Even for experienced people building companies, there’s a lot of challenges to navigate. Figuring it out is hard and its best done in teams of people who really understand the field. We want to add value in the early stages.

JP: Why the decision to be a non profit entity vs. a for profit entity?

PY: It’s a good question, I think my view would be that if the environment were ripe for that in a for profit to make sense, it would already be happening. Why aren’t there any for-profit accelerators here?

JP: Could you expand on that?

PY: I do consider this to be an accelerator of sorts. My job is to be a student of the environment and determine what gaps need to be filled, I’m still in that process and as I talk to a lot of people, we have some for profit initiatives but why not our own version of what we see elsewhere. What are the reasons for that, I wonder?

JP: Why do you think that is?

PY: I think there’s an interest for it, but pulling the people together who are interested in that has not yet happened. We have everything that’s needed, let’s just make that happen.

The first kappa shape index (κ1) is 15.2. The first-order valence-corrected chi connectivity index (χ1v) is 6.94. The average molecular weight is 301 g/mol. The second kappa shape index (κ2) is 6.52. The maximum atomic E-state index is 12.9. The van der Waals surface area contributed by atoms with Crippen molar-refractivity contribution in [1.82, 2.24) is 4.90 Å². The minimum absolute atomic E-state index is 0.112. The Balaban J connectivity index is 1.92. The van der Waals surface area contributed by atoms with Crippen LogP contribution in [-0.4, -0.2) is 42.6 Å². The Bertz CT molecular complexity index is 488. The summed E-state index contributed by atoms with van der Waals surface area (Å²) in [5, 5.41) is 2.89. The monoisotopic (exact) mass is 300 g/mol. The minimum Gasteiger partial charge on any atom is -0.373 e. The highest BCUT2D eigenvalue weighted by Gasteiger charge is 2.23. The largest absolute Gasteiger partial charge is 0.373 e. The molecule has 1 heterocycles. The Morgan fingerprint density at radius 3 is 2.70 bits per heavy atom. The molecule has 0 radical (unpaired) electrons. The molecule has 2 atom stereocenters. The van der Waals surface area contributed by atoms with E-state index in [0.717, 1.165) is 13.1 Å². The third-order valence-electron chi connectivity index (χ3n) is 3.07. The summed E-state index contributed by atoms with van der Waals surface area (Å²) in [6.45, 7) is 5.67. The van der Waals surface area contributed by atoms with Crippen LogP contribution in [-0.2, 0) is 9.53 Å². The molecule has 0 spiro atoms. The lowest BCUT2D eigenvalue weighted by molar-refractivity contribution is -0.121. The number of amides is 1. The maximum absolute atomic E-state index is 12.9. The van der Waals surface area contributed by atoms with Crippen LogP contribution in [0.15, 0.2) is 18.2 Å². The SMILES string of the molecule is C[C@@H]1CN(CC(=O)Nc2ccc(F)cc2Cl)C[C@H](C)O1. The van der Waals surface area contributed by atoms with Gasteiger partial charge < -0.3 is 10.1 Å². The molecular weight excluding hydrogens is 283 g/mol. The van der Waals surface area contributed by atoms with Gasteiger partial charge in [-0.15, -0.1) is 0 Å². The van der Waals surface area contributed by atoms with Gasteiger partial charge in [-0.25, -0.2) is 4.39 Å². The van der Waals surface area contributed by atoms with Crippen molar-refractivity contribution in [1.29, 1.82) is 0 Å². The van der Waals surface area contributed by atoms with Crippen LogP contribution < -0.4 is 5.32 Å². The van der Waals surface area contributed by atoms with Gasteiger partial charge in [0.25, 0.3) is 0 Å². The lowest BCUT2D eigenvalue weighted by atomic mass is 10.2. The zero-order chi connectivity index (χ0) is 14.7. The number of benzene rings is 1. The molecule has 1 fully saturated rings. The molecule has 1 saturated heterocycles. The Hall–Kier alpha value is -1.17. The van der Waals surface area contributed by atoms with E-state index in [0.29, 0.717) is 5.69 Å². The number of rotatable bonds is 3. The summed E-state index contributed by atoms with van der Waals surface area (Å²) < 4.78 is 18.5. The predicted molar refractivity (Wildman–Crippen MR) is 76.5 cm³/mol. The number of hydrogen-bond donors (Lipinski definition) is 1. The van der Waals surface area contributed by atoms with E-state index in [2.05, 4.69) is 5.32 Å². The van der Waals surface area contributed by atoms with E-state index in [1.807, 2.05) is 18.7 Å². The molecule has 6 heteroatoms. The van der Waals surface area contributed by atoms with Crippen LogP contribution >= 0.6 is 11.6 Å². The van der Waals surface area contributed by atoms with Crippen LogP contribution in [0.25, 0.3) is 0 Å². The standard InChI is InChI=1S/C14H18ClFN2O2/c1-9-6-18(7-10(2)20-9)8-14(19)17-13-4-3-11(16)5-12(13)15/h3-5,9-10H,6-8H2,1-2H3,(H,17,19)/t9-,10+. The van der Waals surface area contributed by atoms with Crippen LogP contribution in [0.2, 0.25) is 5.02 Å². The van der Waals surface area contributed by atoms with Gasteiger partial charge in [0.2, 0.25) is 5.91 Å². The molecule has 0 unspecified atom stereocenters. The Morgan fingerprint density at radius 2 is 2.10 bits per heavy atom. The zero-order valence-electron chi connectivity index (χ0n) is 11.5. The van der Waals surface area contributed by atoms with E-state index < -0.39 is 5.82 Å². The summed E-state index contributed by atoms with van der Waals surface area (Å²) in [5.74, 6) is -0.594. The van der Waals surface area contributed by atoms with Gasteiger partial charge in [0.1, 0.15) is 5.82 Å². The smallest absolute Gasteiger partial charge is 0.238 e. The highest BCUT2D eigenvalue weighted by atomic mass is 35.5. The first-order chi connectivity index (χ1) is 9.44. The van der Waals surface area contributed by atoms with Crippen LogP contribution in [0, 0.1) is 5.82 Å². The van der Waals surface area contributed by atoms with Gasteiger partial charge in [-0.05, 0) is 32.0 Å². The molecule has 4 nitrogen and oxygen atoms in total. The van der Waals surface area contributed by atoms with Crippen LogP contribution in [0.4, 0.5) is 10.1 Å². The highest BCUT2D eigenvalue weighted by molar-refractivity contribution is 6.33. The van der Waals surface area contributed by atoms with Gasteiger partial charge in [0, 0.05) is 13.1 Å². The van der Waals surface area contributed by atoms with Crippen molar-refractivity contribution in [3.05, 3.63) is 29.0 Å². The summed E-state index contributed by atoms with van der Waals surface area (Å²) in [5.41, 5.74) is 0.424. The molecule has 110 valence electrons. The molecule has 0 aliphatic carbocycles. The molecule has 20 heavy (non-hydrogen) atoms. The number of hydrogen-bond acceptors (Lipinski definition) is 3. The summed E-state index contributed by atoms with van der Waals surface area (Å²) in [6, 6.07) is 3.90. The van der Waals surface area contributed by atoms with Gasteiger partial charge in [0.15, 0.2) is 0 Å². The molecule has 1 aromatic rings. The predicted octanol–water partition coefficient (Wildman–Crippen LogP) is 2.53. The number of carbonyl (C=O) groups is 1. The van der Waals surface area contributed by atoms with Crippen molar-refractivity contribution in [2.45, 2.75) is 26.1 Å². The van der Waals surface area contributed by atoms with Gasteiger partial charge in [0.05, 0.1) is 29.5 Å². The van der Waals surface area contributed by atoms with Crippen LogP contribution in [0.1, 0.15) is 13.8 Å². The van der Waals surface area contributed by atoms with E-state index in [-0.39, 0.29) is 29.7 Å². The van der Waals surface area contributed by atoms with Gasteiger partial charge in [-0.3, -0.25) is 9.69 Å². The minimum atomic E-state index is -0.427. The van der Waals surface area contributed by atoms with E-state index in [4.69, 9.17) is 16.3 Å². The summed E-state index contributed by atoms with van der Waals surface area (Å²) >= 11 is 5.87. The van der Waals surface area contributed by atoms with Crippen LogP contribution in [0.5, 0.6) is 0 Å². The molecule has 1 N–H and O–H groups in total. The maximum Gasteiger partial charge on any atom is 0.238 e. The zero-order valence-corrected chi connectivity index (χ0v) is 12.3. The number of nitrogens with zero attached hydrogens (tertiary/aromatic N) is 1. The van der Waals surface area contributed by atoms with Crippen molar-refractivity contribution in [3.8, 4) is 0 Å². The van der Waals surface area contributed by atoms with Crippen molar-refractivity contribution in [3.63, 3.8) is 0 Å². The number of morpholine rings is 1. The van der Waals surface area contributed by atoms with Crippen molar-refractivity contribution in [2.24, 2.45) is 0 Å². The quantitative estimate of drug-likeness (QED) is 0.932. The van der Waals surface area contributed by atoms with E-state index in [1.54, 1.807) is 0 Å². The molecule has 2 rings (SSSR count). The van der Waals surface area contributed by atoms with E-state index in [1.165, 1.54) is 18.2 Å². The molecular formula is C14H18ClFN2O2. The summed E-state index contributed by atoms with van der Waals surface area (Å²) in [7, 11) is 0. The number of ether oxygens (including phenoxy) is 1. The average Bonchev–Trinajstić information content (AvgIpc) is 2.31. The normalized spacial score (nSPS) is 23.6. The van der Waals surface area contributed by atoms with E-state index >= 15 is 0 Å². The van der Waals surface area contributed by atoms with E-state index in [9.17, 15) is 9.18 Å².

JP: What evidence is there to indicate that AccelerateMSP is needed and/or wanted by Minnesota’s technology entrepreneurs?

PY: That’s what I hear from people…

JP: People as in entrepreneurs?

Yes, entrepreneurs that I talk to.

JP: Any entrepreneurs individually or groups that you’ve talked to?

PY: I don’t know that they would want me to say who they are. To be clear, I have not interviewed numerous entrepreneurs, I am to some degree going off the opinions those who are working with entrepreneurs on a regular basis, those on the advisory board.

They say AccelerateMSP is desired, that entrepreneurs do need it. However if the entrepreneurs do not want or need AccelerateMSP then it will not be successful.

JP: So if the board feels strongly that AccelerateMSP is needed, why would they not be financially supporting it themselves as opposed to going through foundations and city/state to use taxpayer money?

PY: I think that there will be a time when that happens, we’re just in the very beginnings. There will be that opportunity for them.

JP: Wouldn’t the beginning stages be the greatest opportunity for them to directly show their support by backing what they consider necessary?

PY: It’s been in the formative stages and that opportunity is coming. If they don’t want to put their own money in that would be a sign.